8 creative ways to rack up credit card rewards points quickly
If you've had the same credit card for a few years, happy to be collecting enough points to get a free domestic flight or a few hundred dollars in cash back every year, Gary Leff has two words for you: Wake up.
Leff, co-founder of frequent flier community Milepoint.com, says credit card rewards have never been better. Maximizing your points is just a matter of paying attention and making the right choices. Do you pay for everything possible with your credit card, including your nanny and your yard guy? Do you look for opportunities to double and triple your points? "It's free money," Leff says. "It's like the banks want you to fly internationally in premium cabins for free."
We asked Leff and other savvy reward chasers for their favorite -- and most creative -- tips for racking up credit card rewards. Remember, none of these tricks is worth pursuing unless you pay off your card every month; otherwise, interest charges cancel out any gain.
1. Sign up for four to six cards a year. Competition has really pushed up the value of sign-up bonuses, which are often worth hundreds of dollars, if not more, in points or miles. "I remember I got excited when Chase offered a 20,000-mile bonus," Leff says. "Now it's a totally different world. Fifty thousand miles is the new 15,000, and we're seeing 100,000-mile sign-up bonuses with some regularity. It's incredible." With that many miles, you can get two coach tickets to anywhere in Europe, worth several thousand dollars. Many credit card gurus have found that signing up for four to six credit cards a year, and then canceling them once the rewards have been issued, has had only a small impact on their credit scores. Of course, it's probably not a good idea to do that if you know you're going to refinance or apply for a big loan like a mortgage soon.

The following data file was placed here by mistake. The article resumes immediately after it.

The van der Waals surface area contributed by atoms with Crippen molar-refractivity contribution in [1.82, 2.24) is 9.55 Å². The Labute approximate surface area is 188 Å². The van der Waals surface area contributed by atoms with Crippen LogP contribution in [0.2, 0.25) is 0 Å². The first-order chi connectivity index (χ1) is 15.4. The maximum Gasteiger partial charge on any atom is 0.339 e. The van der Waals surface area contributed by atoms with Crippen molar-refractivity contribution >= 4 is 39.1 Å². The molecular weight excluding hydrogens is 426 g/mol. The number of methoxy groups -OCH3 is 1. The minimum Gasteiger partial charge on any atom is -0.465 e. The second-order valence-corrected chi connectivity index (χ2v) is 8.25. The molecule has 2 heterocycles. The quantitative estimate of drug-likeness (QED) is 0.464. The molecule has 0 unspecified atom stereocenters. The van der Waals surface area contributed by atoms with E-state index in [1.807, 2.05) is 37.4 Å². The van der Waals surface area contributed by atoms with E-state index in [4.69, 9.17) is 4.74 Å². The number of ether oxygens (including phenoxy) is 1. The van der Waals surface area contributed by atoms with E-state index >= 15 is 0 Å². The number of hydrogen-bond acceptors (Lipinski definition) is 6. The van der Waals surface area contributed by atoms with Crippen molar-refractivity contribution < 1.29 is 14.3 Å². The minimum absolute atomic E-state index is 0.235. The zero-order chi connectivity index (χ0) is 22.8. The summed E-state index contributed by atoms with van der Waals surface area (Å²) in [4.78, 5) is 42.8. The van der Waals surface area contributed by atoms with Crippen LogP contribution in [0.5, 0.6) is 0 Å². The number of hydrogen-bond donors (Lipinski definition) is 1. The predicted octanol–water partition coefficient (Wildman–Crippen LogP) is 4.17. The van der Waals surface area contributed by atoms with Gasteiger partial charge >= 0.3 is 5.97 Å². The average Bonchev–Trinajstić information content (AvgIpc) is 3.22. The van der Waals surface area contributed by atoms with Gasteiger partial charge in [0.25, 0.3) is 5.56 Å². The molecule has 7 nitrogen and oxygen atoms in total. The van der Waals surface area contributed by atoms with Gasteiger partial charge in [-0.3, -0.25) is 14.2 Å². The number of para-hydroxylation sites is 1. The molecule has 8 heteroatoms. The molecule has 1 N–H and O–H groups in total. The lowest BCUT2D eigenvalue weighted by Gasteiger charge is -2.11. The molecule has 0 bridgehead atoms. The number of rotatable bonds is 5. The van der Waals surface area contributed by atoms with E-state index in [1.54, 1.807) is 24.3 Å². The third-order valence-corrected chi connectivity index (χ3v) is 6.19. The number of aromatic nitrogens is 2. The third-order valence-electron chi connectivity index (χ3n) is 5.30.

2. Lend money to someone in Kenya. Through Kiva.org, an international micro-lender, you can use your credit card to loan money to a screened applicant from one of 60 countries. The borrower pays you back over time, and Kiva claims a low 1 percent default rate. "You get the points, and you know you're doing something worthwhile," says Rick Ingersoll, who blogs about credit card rewards at FrugalTravelGuy.com. "Is it 100 percent guaranteed? No. But I've been doing it two and a half years, and I've never had a problem."
|4 ways to hit a minimum
If you've signed up for a credit card that requires you to spend a couple thousand dollars in a short amount of time to get the sign-up bonus, sometimes you have to get creative. Here are three ways to boost your spending in the short term. Just make sure you have enough cash to pay the bill when it comes:
3. Transfer money to a friend or family member. Offering to put dinner on your card when you go out with friends is a no-brainer, but you can also use your card to pay friends back by using a payment service such as Amazon Payments, PayPal or Venmo. Some rewards buffs report in travel forums that they take that to the next level, using payment services to regularly pay a family member large amounts and then get reimbursed, just to get the reward points, though some experts say that tactic is questionable.